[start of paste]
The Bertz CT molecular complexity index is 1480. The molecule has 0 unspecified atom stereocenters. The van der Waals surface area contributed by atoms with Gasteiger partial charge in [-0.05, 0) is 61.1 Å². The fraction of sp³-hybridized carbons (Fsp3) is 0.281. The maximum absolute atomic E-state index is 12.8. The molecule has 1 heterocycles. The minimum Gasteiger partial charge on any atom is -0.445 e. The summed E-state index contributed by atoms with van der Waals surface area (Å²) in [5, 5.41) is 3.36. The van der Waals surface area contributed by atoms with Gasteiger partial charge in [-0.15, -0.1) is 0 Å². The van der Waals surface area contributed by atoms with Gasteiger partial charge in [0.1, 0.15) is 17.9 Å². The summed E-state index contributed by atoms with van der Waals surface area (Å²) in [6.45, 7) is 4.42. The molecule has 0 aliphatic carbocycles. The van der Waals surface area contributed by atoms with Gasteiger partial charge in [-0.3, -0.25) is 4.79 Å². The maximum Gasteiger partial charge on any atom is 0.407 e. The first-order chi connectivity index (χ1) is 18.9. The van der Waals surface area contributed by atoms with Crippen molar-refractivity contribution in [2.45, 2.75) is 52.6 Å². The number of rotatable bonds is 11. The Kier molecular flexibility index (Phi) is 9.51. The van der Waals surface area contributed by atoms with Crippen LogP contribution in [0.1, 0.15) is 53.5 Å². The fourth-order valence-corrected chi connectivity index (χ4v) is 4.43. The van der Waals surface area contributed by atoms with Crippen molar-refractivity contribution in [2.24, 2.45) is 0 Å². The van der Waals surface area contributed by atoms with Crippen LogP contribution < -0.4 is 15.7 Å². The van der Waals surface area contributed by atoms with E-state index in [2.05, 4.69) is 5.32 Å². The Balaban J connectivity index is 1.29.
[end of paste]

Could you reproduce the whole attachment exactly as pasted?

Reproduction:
The Bertz CT molecular complexity index is 1480. The molecule has 0 unspecified atom stereocenters. The van der Waals surface area contributed by atoms with Gasteiger partial charge in [-0.05, 0) is 61.1 Å². The fraction of sp³-hybridized carbons (Fsp3) is 0.281. The maximum absolute atomic E-state index is 12.8. The molecule has 1 heterocycles. The minimum Gasteiger partial charge on any atom is -0.445 e. The summed E-state index contributed by atoms with van der Waals surface area (Å²) in [5, 5.41) is 3.36. The van der Waals surface area contributed by atoms with Gasteiger partial charge in [-0.15, -0.1) is 0 Å². The van der Waals surface area contributed by atoms with Gasteiger partial charge in [0.1, 0.15) is 17.9 Å². The summed E-state index contributed by atoms with van der Waals surface area (Å²) in [6.45, 7) is 4.42. The molecule has 0 aliphatic carbocycles. The van der Waals surface area contributed by atoms with Gasteiger partial charge in [-0.3, -0.25) is 4.79 Å². The maximum Gasteiger partial charge on any atom is 0.407 e. The first-order chi connectivity index (χ1) is 18.9. The van der Waals surface area contributed by atoms with Crippen molar-refractivity contribution in [2.45, 2.75) is 52.6 Å². The number of rotatable bonds is 11. The Kier molecular flexibility index (Phi) is 9.51. The van der Waals surface area contributed by atoms with Crippen LogP contribution in [0.1, 0.15) is 53.5 Å². The fourth-order valence-corrected chi connectivity index (χ4v) is 4.43. The van der Waals surface area contributed by atoms with Crippen molar-refractivity contribution in [2.24, 2.45) is 0 Å². The van der Waals surface area contributed by atoms with Crippen LogP contribution < -0.4 is 15.7 Å². The van der Waals surface area contributed by atoms with E-state index in [2.05, 4.69) is 5.32 Å². The Balaban J connectivity index is 1.29.